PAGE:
SAN JOSE, Calif. A heated debate over how courts determine damages in patent infringement cases could make or break the latest attempt to reform the U.S. patent system. All sides signaled they are willing to negotiate to get a bill passed, but it's unclear whether they can overcome their differences.
Five Democrats and four Republicans introduced the Patent Reform Act of 2009 in Congress Tuesday (March 3.). They will hold a one-day hearing broadcast over the Web on March 10.
As reported last week, the Act in most respects picks up where the debate left off in Congress. The new bill includes many of the provisions in HR 1908 that was passed in the House in September 2007 and its companion bill--S.1145--that failed to make it to the Senate floor for a vote in 2008.
Within hours after the new bill was introduced, two industry groups and two members of the House of Representatives came out against the new measure. The issue of damages quickly emerged as the central issue.
Big computer and communications companies back the bill as a way to limit the number of patent infringement cases and damages they pay on them.
"We are the constant target of patent lawsuits, many of which are frivolous and more than half are filed by non-practicing entities," said Mike Holston, general counsel of Hewlett-Packard and a member of the Coalition on Patent Fairness that backs the bill. "We have to divert significant time and money to deal with these lawsuits," he said in a press conference sponsored by the group.
HP holds about 30,000 patents and is granted an average of four every day, he added.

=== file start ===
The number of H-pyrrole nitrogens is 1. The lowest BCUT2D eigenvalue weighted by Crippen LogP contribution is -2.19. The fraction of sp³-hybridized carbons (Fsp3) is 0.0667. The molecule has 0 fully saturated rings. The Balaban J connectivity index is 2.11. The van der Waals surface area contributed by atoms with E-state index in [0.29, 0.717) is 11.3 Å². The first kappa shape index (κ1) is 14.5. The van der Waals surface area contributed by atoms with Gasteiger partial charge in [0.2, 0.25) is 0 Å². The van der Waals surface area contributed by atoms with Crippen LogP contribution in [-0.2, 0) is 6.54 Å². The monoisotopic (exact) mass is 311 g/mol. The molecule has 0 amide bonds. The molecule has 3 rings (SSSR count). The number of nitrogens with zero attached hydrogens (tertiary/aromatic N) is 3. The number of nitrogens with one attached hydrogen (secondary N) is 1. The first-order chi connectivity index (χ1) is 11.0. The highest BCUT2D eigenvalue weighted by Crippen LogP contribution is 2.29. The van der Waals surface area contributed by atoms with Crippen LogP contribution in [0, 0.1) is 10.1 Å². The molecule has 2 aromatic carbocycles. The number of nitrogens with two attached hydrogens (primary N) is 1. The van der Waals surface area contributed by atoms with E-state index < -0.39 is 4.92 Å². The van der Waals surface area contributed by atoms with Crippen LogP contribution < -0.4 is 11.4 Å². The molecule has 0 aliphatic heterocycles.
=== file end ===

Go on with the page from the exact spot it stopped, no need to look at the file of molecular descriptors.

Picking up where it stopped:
"We find ourselves in a situation with more patent infringement suits than ever before and each one costs as much as $4 million," said John Thompson, chief executive of software developer Symantec, another member of the coalition.
On Feb. 17, Thomson hosted a $10,000 a plate fundraiser in his Silicon Valley home for Senator Patrick Leahy (D-Vt.), one of the sponsors of the new bill. Thomson said he did not know how much the event raised, but more than 75 representatives of Valley companies attended the event.
Opponents claim the mechanism called apportionment the new bill uses to determine damages won't work outside the computer and communications industries where hundreds of patents go into a single system.
"If you go to any other industry the amount of patents is small--it might be five or even one, said Tom Kelly, general counsel of Monsanto and a member of the Innovation Alliance, a group of technology licensing companies including Dolby Labs, Qualcomm and Tessera that organized a separate press conference.
"My fear is a jury will inevitably say there are a thousand components in an infringing product so you get one one-thousandth of its value in damages," said Stan Findley, general counsel of Corning Inc., another member of the group. "It's not fair. We're not persuaded apportionment in a vacuum is a good idea."
A separate industry group, the Coalition for 21st Century Patent Reform, also pointed to the damages issue as one of its major concerns. Provisions intentionally designed to reduce damages, such as prior art subtraction, should not be part of any patent reform enacted by Congress, said Gary Griswold, chairman of the 50-member coalition that includes 3M, Caterpillar, General Electric, Johnson & Johnson, Eli Lilly and Procter & Gamble.
U.S. Reps. Don Manzullo (R-Ill.) and Mike Michaud (D-Maine) issued a joint statement against the bill. The duo led a group of 64 members of Congress who opposed the previous bills.
"By diminishing the damage awards in patent infringement cases, this bill would encourage intellectual property theft by foreign competitors, putting 298,000 American manufacturing jobs at risk and curtailing U.S. research and development spending by $66 billion, according to a recent economic study," they said in their joint statement.